An introduction to the evolution of human physiology and human behavior, the relationship between hominid and non-hominid primates, and the study of relationships between a population of humans and their biophysical environment.
Courses Offered in Summer 2017
Culture and social relationships in a wide variety of settings from small-scale to complex societies. An overview of how anthropology analyzes human behavior. Particular attention to the relationship between language and culture.
An overview of sexuality from an anthropological perspective, looking at aspects of sexuality within our own culture and in cultures around the world. Course topics include the biology and culture of sex, gender, physical attraction, sexual orientation, marriage and mating taboos, fertility control, sexually transmitted diseases, and commercial aspects of sex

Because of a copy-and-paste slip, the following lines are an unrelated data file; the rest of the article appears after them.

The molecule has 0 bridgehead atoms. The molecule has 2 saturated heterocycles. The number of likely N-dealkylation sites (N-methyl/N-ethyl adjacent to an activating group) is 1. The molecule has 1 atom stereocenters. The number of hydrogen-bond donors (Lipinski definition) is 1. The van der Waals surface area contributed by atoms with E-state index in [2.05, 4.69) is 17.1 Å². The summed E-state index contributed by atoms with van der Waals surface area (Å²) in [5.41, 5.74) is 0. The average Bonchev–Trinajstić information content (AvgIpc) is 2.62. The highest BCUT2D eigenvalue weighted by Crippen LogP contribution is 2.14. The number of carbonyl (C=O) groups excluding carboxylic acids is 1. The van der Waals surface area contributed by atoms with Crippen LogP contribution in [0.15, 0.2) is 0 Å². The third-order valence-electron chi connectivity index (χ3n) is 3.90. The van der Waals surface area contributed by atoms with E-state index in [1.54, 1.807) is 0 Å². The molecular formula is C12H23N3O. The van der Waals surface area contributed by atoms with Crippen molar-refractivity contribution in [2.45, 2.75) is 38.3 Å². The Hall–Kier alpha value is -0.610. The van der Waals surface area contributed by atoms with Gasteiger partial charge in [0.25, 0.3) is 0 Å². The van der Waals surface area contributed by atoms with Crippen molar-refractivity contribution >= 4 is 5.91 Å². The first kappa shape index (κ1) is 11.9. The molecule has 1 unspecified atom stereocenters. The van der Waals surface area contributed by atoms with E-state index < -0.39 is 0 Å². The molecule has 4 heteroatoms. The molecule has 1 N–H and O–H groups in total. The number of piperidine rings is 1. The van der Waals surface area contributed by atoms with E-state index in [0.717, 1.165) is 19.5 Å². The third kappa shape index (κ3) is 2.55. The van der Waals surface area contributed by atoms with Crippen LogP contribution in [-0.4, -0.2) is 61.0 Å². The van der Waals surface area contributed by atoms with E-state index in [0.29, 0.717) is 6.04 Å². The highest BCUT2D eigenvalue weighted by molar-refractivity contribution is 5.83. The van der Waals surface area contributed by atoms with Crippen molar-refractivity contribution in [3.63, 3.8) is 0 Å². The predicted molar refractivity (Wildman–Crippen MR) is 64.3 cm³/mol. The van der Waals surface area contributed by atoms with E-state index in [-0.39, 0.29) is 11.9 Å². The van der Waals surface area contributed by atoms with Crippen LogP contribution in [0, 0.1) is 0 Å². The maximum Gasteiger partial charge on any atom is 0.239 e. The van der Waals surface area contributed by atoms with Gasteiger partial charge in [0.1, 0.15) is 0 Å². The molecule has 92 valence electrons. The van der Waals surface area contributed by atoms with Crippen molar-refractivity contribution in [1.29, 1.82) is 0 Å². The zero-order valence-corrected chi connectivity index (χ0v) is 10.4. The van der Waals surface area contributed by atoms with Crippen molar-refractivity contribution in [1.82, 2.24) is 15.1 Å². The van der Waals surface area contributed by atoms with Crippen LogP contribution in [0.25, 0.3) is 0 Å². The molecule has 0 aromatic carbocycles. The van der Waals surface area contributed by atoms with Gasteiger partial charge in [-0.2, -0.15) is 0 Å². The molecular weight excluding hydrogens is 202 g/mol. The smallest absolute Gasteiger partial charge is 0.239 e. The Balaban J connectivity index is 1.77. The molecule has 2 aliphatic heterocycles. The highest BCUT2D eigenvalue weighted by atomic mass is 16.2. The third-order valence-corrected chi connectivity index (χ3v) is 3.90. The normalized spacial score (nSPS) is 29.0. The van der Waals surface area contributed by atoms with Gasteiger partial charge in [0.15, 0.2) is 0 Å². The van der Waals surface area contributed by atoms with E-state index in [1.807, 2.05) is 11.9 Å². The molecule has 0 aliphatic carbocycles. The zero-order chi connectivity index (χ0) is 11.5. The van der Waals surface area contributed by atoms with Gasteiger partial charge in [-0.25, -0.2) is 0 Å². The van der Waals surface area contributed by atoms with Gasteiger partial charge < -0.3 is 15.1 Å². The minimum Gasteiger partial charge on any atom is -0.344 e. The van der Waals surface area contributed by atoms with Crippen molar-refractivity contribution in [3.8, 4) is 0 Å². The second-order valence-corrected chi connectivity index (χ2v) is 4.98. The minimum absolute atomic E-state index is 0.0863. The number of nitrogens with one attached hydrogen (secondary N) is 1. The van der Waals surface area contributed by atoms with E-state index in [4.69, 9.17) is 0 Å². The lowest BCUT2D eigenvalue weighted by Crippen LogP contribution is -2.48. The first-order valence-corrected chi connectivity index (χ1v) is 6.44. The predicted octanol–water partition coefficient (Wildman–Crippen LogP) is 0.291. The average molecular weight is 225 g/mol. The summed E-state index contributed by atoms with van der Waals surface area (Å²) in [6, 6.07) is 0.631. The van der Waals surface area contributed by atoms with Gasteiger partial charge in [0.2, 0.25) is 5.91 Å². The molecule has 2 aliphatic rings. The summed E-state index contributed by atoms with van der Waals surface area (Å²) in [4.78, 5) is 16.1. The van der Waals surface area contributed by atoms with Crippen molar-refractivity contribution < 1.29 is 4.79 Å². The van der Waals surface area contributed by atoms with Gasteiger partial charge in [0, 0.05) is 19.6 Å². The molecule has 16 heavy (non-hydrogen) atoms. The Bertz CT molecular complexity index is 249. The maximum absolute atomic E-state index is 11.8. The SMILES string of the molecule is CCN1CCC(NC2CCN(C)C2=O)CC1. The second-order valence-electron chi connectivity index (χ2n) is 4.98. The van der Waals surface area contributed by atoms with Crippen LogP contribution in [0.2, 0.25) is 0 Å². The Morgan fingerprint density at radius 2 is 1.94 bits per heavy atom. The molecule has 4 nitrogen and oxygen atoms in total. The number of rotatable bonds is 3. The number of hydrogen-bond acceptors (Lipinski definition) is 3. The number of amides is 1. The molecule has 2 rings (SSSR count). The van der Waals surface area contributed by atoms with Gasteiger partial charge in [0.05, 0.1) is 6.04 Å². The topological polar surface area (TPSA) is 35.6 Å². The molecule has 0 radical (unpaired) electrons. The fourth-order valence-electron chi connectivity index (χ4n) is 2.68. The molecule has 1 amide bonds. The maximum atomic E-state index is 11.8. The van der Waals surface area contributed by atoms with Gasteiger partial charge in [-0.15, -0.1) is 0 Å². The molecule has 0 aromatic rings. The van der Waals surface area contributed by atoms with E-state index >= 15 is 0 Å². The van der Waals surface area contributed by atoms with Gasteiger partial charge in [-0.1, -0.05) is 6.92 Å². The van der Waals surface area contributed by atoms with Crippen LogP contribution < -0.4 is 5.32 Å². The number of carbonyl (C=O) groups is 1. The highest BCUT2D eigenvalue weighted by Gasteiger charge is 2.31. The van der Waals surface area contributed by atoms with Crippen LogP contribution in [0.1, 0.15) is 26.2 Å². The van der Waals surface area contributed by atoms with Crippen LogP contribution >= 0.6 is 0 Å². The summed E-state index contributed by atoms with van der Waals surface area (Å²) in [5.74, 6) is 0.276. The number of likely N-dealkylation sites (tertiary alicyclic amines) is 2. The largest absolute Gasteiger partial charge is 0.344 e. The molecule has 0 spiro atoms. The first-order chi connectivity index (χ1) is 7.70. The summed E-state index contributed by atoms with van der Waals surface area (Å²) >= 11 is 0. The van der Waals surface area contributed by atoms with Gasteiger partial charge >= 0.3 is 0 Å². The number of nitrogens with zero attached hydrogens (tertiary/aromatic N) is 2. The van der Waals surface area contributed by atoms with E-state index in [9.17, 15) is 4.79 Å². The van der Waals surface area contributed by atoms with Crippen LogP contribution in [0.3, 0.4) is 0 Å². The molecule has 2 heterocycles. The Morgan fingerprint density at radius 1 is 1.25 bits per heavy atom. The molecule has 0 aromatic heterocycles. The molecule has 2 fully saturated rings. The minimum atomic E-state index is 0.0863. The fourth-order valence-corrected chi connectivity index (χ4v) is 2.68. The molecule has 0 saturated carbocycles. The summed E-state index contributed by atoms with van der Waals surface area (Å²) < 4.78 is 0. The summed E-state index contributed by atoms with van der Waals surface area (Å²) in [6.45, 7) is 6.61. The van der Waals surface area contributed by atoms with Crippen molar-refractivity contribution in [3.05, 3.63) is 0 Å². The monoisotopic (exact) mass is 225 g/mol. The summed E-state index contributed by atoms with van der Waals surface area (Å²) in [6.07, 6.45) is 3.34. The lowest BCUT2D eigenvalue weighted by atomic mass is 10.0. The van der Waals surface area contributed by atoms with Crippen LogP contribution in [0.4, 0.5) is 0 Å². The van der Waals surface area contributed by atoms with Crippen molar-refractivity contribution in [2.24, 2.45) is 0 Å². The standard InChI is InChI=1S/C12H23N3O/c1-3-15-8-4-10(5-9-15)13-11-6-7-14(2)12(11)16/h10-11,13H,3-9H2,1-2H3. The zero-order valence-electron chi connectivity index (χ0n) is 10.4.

Explore past, present, and future interactions between humans and climate. Discussions, methods-oriented activities, and case study analyses provide students a foundation for appreciating the role of anthropology in understanding, responding to, and preparing for climate change.
An examination of interactions between anthropologists and military and intelligence agencies, with attention to three particular periods in U.S. history. (1) World War II, when more than half of the nation’s anthropologists were utilizing their professional skills in some capacity to advance the war effort—gathering military intelligence, writing training documents, and working for government agencies. (2) The Cold War, during which time, American anthropologists again worked closely with the U.S.